The Archaeological Remains
At first glance the remains of Fustat are more like an abandoned opencast mine than a mediaeval capital city – an impression created at its edges where the grey sloping ground enters the great depression of the excavated area. Palm trees, weeds, cacti, and tall grass are evenly dispersed across the site, and the remains of small fired clay and mud-brick buildings are scattered around. The bricks are held together with thick mortar made from recycled limestone – probably re-used from ancient pharaonic buildings. One house still has its window - three thick slats sitting on top of its mud-brick wall. Columns, lying toppled on their sides, speak of better times; some are made from Aswan red granite, and probably started their lives as elements of pharaonic period temples from the Memphite area, before being adapted for Roman temples and then Christian churches until finally being reworked in mediaeval times. Intricate columns capitals also lie about on the surface.

A large amount of pottery is scattered across the site, as well as being piled high close to the guard’s house. Some are decorated with images of birds, while green glazed pieces can also be seen. There are even clay pipes among the ruins. The next most striking feature at Fustat – and probably the most dangerous if you aren’t watching where you’re going – is the sheer number of wells dotted around the site (almost all without any indication to their presence until you’re standing above the hole). Apparently, nearly every house in the city had a well or cistern system, and the houses themselves are described as being multiple stories high, like a mediaeval New York city.

This is difficult to envision today when faced with the ruinous moonscape before you. There are no information signs (there’s no one to read them anyway), which, despite leaving you a little confused, does lead to a sense of discovery whenever you come across something different. In one part of the site, after having become accustomed to fallen columns and mud-bricks, I came across a series of red granite mill-stones, all left together, and later an oil-press.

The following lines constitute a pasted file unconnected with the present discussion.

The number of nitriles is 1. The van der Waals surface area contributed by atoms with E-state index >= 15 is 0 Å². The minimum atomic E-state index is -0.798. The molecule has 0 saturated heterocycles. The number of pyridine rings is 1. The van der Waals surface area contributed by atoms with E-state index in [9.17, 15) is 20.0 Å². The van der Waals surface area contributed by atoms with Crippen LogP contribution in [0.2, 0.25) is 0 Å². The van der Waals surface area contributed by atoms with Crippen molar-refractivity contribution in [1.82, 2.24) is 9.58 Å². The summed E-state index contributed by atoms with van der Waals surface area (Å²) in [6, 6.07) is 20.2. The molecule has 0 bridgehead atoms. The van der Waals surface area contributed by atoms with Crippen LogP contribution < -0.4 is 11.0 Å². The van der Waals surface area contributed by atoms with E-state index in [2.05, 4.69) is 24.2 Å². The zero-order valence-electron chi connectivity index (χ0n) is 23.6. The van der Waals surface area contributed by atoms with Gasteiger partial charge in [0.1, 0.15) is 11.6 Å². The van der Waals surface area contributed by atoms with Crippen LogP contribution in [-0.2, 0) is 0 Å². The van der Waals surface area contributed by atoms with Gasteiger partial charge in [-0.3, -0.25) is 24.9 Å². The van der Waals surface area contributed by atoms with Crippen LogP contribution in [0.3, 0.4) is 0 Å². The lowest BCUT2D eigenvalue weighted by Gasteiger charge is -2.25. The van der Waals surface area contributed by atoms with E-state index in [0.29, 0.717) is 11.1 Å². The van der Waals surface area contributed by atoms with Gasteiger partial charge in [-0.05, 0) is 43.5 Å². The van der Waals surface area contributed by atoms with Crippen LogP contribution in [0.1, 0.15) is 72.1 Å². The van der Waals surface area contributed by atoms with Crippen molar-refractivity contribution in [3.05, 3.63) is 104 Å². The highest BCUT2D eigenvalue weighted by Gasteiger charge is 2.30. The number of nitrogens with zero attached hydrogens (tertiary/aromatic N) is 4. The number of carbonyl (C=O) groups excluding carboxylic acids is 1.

Solitude in the City
Cairo is not a quiet city. Even in my apartment I can still hear the incessant honking of the cars below. It’s not a place your Aunt Margaret and Uncle Steve would go for a quiet weekend break to sit by the river and watch the boats go by; not unless they normally have voices in their heads incessantly screaming ‘TAXI,’ ‘FELUCCA (boat rides),’ or ‘Welcome in Egypt,’ and enjoy hordes of people knocking them about on an uneven sidewalk. No. Cairo is famous for being a city with a pulse, where ancient meets modern, and everything is chaotic. This is its charm. It’s hard to believe that Fustat was once the same – a mediaeval metropolis of bustling streets, screaming vendors, rich and poor all living in close quarters. Today this space is an escape from all of that, a quiet bubble where it is possible to reflect on how the world has changed, and how it has stayed the same. Still, at the very limits of the site new apartments buildings rise up, a constant reminder that the modern world, with all its noise, isn’t far away.